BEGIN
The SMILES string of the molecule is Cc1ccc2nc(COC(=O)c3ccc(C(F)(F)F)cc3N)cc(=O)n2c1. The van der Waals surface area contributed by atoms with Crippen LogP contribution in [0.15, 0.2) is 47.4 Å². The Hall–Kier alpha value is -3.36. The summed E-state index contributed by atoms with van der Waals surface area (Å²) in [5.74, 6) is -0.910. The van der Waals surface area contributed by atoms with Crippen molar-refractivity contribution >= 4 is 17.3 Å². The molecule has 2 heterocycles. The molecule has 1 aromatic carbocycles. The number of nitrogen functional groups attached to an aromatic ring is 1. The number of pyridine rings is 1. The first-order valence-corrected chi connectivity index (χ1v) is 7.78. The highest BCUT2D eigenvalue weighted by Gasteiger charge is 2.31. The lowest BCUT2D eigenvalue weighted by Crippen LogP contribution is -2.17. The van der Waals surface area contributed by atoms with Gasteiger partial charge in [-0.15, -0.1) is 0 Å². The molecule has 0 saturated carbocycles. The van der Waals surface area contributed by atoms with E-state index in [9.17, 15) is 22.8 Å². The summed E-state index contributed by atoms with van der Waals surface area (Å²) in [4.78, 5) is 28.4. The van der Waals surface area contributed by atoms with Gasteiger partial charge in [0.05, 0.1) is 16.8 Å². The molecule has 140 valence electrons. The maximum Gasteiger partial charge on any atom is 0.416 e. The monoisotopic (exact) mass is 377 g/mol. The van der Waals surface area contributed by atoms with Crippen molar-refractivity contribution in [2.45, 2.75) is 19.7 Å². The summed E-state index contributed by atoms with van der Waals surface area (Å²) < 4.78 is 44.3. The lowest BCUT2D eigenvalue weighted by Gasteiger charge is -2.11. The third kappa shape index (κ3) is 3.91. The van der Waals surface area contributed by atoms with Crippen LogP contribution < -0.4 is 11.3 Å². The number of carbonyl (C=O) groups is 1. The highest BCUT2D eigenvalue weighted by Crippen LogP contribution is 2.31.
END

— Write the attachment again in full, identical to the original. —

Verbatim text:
The SMILES string of the molecule is Cc1ccc2nc(COC(=O)c3ccc(C(F)(F)F)cc3N)cc(=O)n2c1. The van der Waals surface area contributed by atoms with Crippen LogP contribution in [0.15, 0.2) is 47.4 Å². The Hall–Kier alpha value is -3.36. The summed E-state index contributed by atoms with van der Waals surface area (Å²) in [5.74, 6) is -0.910. The van der Waals surface area contributed by atoms with Crippen molar-refractivity contribution >= 4 is 17.3 Å². The molecule has 2 heterocycles. The molecule has 1 aromatic carbocycles. The number of nitrogen functional groups attached to an aromatic ring is 1. The number of pyridine rings is 1. The first-order valence-corrected chi connectivity index (χ1v) is 7.78. The highest BCUT2D eigenvalue weighted by Gasteiger charge is 2.31. The lowest BCUT2D eigenvalue weighted by Crippen LogP contribution is -2.17. The van der Waals surface area contributed by atoms with Gasteiger partial charge in [-0.15, -0.1) is 0 Å². The molecule has 0 saturated carbocycles. The van der Waals surface area contributed by atoms with E-state index in [9.17, 15) is 22.8 Å². The summed E-state index contributed by atoms with van der Waals surface area (Å²) in [4.78, 5) is 28.4. The van der Waals surface area contributed by atoms with Gasteiger partial charge in [0.05, 0.1) is 16.8 Å². The molecule has 140 valence electrons. The maximum Gasteiger partial charge on any atom is 0.416 e. The monoisotopic (exact) mass is 377 g/mol. The van der Waals surface area contributed by atoms with Crippen molar-refractivity contribution in [2.45, 2.75) is 19.7 Å². The summed E-state index contributed by atoms with van der Waals surface area (Å²) < 4.78 is 44.3. The lowest BCUT2D eigenvalue weighted by Gasteiger charge is -2.11. The third kappa shape index (κ3) is 3.91. The van der Waals surface area contributed by atoms with Crippen LogP contribution < -0.4 is 11.3 Å². The number of carbonyl (C=O) groups is 1. The highest BCUT2D eigenvalue weighted by Crippen LogP contribution is 2.31.